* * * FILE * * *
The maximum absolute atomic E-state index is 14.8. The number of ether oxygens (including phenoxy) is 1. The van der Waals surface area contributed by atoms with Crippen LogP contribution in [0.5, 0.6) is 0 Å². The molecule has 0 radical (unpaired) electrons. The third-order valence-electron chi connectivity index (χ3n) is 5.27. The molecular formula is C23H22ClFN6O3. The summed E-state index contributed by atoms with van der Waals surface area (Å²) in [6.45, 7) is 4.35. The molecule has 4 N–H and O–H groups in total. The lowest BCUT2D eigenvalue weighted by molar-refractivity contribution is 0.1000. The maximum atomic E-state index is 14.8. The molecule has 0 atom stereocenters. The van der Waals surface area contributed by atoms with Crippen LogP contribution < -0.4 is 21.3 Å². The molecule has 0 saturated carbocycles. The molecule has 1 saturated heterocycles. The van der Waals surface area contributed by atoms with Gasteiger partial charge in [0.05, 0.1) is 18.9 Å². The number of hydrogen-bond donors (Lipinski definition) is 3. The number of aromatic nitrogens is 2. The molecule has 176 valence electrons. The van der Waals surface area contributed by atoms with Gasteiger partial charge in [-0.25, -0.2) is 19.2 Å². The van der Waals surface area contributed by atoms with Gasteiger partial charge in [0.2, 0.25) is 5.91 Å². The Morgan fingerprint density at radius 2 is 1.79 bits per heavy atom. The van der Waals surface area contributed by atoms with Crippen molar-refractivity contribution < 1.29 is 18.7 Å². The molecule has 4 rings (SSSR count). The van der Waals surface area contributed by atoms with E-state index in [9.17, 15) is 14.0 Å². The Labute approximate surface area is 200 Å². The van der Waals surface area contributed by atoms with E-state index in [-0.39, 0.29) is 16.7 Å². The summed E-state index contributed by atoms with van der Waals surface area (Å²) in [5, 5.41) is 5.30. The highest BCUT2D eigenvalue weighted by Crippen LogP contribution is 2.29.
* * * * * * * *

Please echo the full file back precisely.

The maximum absolute atomic E-state index is 14.8. The number of ether oxygens (including phenoxy) is 1. The van der Waals surface area contributed by atoms with Crippen LogP contribution in [0.5, 0.6) is 0 Å². The molecule has 0 radical (unpaired) electrons. The third-order valence-electron chi connectivity index (χ3n) is 5.27. The molecular formula is C23H22ClFN6O3. The summed E-state index contributed by atoms with van der Waals surface area (Å²) in [6.45, 7) is 4.35. The molecule has 4 N–H and O–H groups in total. The lowest BCUT2D eigenvalue weighted by molar-refractivity contribution is 0.1000. The maximum atomic E-state index is 14.8. The molecule has 0 atom stereocenters. The van der Waals surface area contributed by atoms with Crippen LogP contribution < -0.4 is 21.3 Å². The molecule has 0 saturated carbocycles. The molecule has 1 saturated heterocycles. The van der Waals surface area contributed by atoms with Gasteiger partial charge in [0.05, 0.1) is 18.9 Å². The number of hydrogen-bond donors (Lipinski definition) is 3. The number of aromatic nitrogens is 2. The molecule has 176 valence electrons. The van der Waals surface area contributed by atoms with Gasteiger partial charge in [-0.25, -0.2) is 19.2 Å². The van der Waals surface area contributed by atoms with Gasteiger partial charge in [0.2, 0.25) is 5.91 Å². The Morgan fingerprint density at radius 2 is 1.79 bits per heavy atom. The van der Waals surface area contributed by atoms with Crippen molar-refractivity contribution < 1.29 is 18.7 Å². The molecule has 4 rings (SSSR count). The van der Waals surface area contributed by atoms with E-state index in [9.17, 15) is 14.0 Å². The Labute approximate surface area is 200 Å². The van der Waals surface area contributed by atoms with E-state index in [-0.39, 0.29) is 16.7 Å². The summed E-state index contributed by atoms with van der Waals surface area (Å²) in [5, 5.41) is 5.30. The highest BCUT2D eigenvalue weighted by Crippen LogP contribution is 2.29.